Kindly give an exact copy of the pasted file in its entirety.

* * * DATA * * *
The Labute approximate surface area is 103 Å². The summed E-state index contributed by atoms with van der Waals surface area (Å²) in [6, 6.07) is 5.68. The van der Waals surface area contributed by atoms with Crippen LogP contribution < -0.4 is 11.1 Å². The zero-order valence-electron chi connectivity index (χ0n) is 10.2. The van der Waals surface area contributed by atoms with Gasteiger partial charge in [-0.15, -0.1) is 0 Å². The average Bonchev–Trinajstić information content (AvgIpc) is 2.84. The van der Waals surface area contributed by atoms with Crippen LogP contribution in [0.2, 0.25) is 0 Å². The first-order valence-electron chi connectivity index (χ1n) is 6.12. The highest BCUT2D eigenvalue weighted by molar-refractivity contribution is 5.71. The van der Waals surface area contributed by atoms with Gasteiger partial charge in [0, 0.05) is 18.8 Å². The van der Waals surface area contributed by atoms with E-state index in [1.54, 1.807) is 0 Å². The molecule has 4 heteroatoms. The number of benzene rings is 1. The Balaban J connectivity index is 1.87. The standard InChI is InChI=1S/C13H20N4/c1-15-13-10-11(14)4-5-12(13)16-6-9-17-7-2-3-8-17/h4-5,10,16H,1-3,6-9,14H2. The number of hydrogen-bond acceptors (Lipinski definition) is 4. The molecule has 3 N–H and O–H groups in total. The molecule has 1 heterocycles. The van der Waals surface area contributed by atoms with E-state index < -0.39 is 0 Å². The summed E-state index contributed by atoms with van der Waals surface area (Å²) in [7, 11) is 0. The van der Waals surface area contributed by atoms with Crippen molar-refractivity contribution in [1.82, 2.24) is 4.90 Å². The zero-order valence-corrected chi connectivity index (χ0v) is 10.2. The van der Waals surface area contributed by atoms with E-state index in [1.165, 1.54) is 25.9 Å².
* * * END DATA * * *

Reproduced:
The Labute approximate surface area is 103 Å². The summed E-state index contributed by atoms with van der Waals surface area (Å²) in [6, 6.07) is 5.68. The van der Waals surface area contributed by atoms with Crippen LogP contribution < -0.4 is 11.1 Å². The zero-order valence-electron chi connectivity index (χ0n) is 10.2. The van der Waals surface area contributed by atoms with Gasteiger partial charge in [-0.15, -0.1) is 0 Å². The average Bonchev–Trinajstić information content (AvgIpc) is 2.84. The van der Waals surface area contributed by atoms with Crippen LogP contribution in [0.2, 0.25) is 0 Å². The first-order valence-electron chi connectivity index (χ1n) is 6.12. The highest BCUT2D eigenvalue weighted by molar-refractivity contribution is 5.71. The van der Waals surface area contributed by atoms with Gasteiger partial charge in [0, 0.05) is 18.8 Å². The van der Waals surface area contributed by atoms with E-state index in [1.54, 1.807) is 0 Å². The molecule has 4 heteroatoms. The number of benzene rings is 1. The Balaban J connectivity index is 1.87. The standard InChI is InChI=1S/C13H20N4/c1-15-13-10-11(14)4-5-12(13)16-6-9-17-7-2-3-8-17/h4-5,10,16H,1-3,6-9,14H2. The number of hydrogen-bond acceptors (Lipinski definition) is 4. The molecule has 3 N–H and O–H groups in total. The molecule has 1 heterocycles. The van der Waals surface area contributed by atoms with E-state index < -0.39 is 0 Å². The summed E-state index contributed by atoms with van der Waals surface area (Å²) in [7, 11) is 0. The van der Waals surface area contributed by atoms with Crippen molar-refractivity contribution in [1.82, 2.24) is 4.90 Å². The zero-order valence-corrected chi connectivity index (χ0v) is 10.2. The van der Waals surface area contributed by atoms with E-state index in [1.165, 1.54) is 25.9 Å².